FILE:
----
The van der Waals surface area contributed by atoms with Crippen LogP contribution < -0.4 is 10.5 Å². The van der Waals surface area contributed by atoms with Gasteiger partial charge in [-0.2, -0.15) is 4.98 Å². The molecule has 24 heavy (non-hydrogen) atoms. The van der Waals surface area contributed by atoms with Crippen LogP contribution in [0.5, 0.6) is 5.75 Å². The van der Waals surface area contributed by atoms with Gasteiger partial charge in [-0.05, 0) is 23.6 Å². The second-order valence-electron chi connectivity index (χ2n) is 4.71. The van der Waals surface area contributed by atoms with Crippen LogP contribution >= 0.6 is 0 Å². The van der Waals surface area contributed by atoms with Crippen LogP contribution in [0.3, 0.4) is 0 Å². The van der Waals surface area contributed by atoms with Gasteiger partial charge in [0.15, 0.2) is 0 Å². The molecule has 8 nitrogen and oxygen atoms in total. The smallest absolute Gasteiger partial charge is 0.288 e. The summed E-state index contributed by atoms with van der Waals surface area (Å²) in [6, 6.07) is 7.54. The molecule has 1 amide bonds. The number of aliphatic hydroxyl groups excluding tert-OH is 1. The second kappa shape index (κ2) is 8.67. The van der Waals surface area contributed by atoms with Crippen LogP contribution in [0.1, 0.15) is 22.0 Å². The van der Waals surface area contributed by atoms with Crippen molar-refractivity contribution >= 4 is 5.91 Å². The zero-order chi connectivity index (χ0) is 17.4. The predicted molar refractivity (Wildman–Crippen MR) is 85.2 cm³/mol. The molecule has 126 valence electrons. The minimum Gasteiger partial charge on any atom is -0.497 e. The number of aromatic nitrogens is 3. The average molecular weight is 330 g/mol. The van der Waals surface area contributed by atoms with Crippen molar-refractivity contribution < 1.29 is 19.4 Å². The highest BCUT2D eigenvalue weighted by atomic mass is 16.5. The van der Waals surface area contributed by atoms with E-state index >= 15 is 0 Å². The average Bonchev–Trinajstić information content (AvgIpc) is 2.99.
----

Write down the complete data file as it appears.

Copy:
The van der Waals surface area contributed by atoms with Crippen LogP contribution < -0.4 is 10.5 Å². The van der Waals surface area contributed by atoms with Gasteiger partial charge in [-0.2, -0.15) is 4.98 Å². The molecule has 24 heavy (non-hydrogen) atoms. The van der Waals surface area contributed by atoms with Crippen LogP contribution in [0.5, 0.6) is 5.75 Å². The van der Waals surface area contributed by atoms with Gasteiger partial charge in [-0.05, 0) is 23.6 Å². The second-order valence-electron chi connectivity index (χ2n) is 4.71. The van der Waals surface area contributed by atoms with Crippen LogP contribution >= 0.6 is 0 Å². The van der Waals surface area contributed by atoms with Crippen LogP contribution in [0.3, 0.4) is 0 Å². The van der Waals surface area contributed by atoms with Gasteiger partial charge in [0.15, 0.2) is 0 Å². The molecule has 8 nitrogen and oxygen atoms in total. The smallest absolute Gasteiger partial charge is 0.288 e. The summed E-state index contributed by atoms with van der Waals surface area (Å²) in [6, 6.07) is 7.54. The molecule has 1 amide bonds. The number of aliphatic hydroxyl groups excluding tert-OH is 1. The second kappa shape index (κ2) is 8.67. The van der Waals surface area contributed by atoms with Crippen LogP contribution in [0.1, 0.15) is 22.0 Å². The van der Waals surface area contributed by atoms with Crippen molar-refractivity contribution >= 4 is 5.91 Å². The zero-order chi connectivity index (χ0) is 17.4. The predicted molar refractivity (Wildman–Crippen MR) is 85.2 cm³/mol. The molecule has 126 valence electrons. The minimum Gasteiger partial charge on any atom is -0.497 e. The number of aromatic nitrogens is 3. The average molecular weight is 330 g/mol. The van der Waals surface area contributed by atoms with Crippen molar-refractivity contribution < 1.29 is 19.4 Å². The highest BCUT2D eigenvalue weighted by atomic mass is 16.5. The van der Waals surface area contributed by atoms with E-state index >= 15 is 0 Å². The average Bonchev–Trinajstić information content (AvgIpc) is 2.99.